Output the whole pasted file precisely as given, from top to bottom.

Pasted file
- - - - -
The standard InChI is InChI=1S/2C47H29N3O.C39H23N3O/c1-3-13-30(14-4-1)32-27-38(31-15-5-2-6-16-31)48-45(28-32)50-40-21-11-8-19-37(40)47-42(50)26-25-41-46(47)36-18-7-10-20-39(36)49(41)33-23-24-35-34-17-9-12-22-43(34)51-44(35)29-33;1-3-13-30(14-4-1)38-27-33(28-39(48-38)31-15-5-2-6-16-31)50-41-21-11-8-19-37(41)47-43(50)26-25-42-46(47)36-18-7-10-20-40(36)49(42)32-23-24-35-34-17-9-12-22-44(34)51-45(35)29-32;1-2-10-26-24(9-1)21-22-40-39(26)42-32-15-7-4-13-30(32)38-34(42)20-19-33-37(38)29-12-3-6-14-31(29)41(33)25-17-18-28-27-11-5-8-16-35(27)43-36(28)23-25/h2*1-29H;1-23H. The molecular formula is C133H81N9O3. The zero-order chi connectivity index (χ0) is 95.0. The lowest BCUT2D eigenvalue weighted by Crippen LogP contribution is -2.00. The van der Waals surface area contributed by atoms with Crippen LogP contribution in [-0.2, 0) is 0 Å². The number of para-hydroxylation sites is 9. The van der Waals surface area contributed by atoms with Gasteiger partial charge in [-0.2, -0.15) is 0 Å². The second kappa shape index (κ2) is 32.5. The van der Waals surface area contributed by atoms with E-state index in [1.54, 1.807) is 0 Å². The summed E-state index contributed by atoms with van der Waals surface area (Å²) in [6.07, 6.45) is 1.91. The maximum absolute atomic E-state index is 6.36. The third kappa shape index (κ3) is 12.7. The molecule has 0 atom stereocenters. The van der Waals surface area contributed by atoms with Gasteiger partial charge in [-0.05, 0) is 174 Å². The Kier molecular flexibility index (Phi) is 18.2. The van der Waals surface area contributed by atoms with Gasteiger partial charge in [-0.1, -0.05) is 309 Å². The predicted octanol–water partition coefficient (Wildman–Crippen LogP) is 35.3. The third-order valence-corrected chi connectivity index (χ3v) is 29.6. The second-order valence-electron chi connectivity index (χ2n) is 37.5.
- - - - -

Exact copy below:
The standard InChI is InChI=1S/2C47H29N3O.C39H23N3O/c1-3-13-30(14-4-1)32-27-38(31-15-5-2-6-16-31)48-45(28-32)50-40-21-11-8-19-37(40)47-42(50)26-25-41-46(47)36-18-7-10-20-39(36)49(41)33-23-24-35-34-17-9-12-22-43(34)51-44(35)29-33;1-3-13-30(14-4-1)38-27-33(28-39(48-38)31-15-5-2-6-16-31)50-41-21-11-8-19-37(41)47-43(50)26-25-42-46(47)36-18-7-10-20-40(36)49(42)32-23-24-35-34-17-9-12-22-44(34)51-45(35)29-32;1-2-10-26-24(9-1)21-22-40-39(26)42-32-15-7-4-13-30(32)38-34(42)20-19-33-37(38)29-12-3-6-14-31(29)41(33)25-17-18-28-27-11-5-8-16-35(27)43-36(28)23-25/h2*1-29H;1-23H. The molecular formula is C133H81N9O3. The zero-order chi connectivity index (χ0) is 95.0. The lowest BCUT2D eigenvalue weighted by Crippen LogP contribution is -2.00. The van der Waals surface area contributed by atoms with Crippen LogP contribution in [-0.2, 0) is 0 Å². The number of para-hydroxylation sites is 9. The van der Waals surface area contributed by atoms with Gasteiger partial charge in [-0.2, -0.15) is 0 Å². The second kappa shape index (κ2) is 32.5. The van der Waals surface area contributed by atoms with E-state index in [1.54, 1.807) is 0 Å². The summed E-state index contributed by atoms with van der Waals surface area (Å²) in [6.07, 6.45) is 1.91. The maximum absolute atomic E-state index is 6.36. The third kappa shape index (κ3) is 12.7. The molecule has 0 atom stereocenters. The van der Waals surface area contributed by atoms with Gasteiger partial charge in [-0.05, 0) is 174 Å². The Kier molecular flexibility index (Phi) is 18.2. The van der Waals surface area contributed by atoms with Gasteiger partial charge in [-0.1, -0.05) is 309 Å². The predicted octanol–water partition coefficient (Wildman–Crippen LogP) is 35.3. The third-order valence-corrected chi connectivity index (χ3v) is 29.6. The second-order valence-electron chi connectivity index (χ2n) is 37.5.